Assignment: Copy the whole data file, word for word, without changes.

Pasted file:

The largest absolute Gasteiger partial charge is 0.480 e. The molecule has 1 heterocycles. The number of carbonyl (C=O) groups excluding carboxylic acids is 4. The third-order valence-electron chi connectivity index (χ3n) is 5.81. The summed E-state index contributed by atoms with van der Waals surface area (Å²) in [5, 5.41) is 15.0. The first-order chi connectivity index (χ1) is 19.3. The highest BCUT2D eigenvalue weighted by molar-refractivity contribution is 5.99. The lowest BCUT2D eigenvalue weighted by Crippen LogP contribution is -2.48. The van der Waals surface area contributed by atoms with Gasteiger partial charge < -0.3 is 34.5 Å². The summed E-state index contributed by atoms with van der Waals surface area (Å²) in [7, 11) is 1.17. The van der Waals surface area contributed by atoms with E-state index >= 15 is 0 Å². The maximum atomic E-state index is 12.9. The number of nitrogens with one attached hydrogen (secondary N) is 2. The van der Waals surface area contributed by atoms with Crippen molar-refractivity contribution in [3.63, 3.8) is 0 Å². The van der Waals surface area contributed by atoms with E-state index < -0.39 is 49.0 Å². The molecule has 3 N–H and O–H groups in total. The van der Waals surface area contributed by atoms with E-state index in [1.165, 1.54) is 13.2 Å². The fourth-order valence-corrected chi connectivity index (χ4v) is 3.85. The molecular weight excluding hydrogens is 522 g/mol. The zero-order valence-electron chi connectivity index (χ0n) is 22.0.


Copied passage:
The largest absolute Gasteiger partial charge is 0.480 e. The molecule has 1 heterocycles. The number of carbonyl (C=O) groups excluding carboxylic acids is 4. The third-order valence-electron chi connectivity index (χ3n) is 5.81. The summed E-state index contributed by atoms with van der Waals surface area (Å²) in [5, 5.41) is 15.0. The first-order chi connectivity index (χ1) is 19.3. The highest BCUT2D eigenvalue weighted by molar-refractivity contribution is 5.99. The lowest BCUT2D eigenvalue weighted by Crippen LogP contribution is -2.48. The van der Waals surface area contributed by atoms with Gasteiger partial charge < -0.3 is 34.5 Å². The summed E-state index contributed by atoms with van der Waals surface area (Å²) in [7, 11) is 1.17. The van der Waals surface area contributed by atoms with E-state index >= 15 is 0 Å². The maximum atomic E-state index is 12.9. The number of nitrogens with one attached hydrogen (secondary N) is 2. The van der Waals surface area contributed by atoms with Crippen molar-refractivity contribution in [3.63, 3.8) is 0 Å². The van der Waals surface area contributed by atoms with E-state index < -0.39 is 49.0 Å². The molecule has 3 N–H and O–H groups in total. The van der Waals surface area contributed by atoms with E-state index in [1.165, 1.54) is 13.2 Å². The fourth-order valence-corrected chi connectivity index (χ4v) is 3.85. The molecular weight excluding hydrogens is 522 g/mol. The zero-order valence-electron chi connectivity index (χ0n) is 22.0.